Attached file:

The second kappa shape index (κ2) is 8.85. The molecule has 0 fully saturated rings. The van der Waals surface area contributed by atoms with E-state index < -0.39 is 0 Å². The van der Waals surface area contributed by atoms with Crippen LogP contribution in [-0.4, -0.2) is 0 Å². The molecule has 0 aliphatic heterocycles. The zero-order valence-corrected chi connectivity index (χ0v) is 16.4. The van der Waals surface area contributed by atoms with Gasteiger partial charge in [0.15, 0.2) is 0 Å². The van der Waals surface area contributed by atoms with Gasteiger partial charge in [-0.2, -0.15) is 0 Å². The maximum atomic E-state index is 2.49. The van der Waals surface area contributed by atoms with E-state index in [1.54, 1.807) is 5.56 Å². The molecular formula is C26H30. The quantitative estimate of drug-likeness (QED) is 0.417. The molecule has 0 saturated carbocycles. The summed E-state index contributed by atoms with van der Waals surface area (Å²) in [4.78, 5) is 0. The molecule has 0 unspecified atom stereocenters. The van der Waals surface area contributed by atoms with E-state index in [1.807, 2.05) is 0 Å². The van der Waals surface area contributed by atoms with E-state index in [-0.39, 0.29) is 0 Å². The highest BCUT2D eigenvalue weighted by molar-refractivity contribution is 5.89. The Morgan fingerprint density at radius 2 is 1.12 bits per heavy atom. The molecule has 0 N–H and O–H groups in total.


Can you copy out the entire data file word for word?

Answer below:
The second kappa shape index (κ2) is 8.85. The molecule has 0 fully saturated rings. The van der Waals surface area contributed by atoms with E-state index < -0.39 is 0 Å². The van der Waals surface area contributed by atoms with Crippen LogP contribution in [-0.4, -0.2) is 0 Å². The molecule has 0 aliphatic heterocycles. The zero-order valence-corrected chi connectivity index (χ0v) is 16.4. The van der Waals surface area contributed by atoms with Gasteiger partial charge in [0.15, 0.2) is 0 Å². The van der Waals surface area contributed by atoms with Gasteiger partial charge in [-0.2, -0.15) is 0 Å². The maximum atomic E-state index is 2.49. The van der Waals surface area contributed by atoms with E-state index in [1.54, 1.807) is 5.56 Å². The molecular formula is C26H30. The quantitative estimate of drug-likeness (QED) is 0.417. The molecule has 0 saturated carbocycles. The summed E-state index contributed by atoms with van der Waals surface area (Å²) in [4.78, 5) is 0. The molecule has 0 unspecified atom stereocenters. The van der Waals surface area contributed by atoms with E-state index in [1.807, 2.05) is 0 Å². The van der Waals surface area contributed by atoms with E-state index in [-0.39, 0.29) is 0 Å². The highest BCUT2D eigenvalue weighted by molar-refractivity contribution is 5.89. The Morgan fingerprint density at radius 2 is 1.12 bits per heavy atom. The molecule has 0 N–H and O–H groups in total.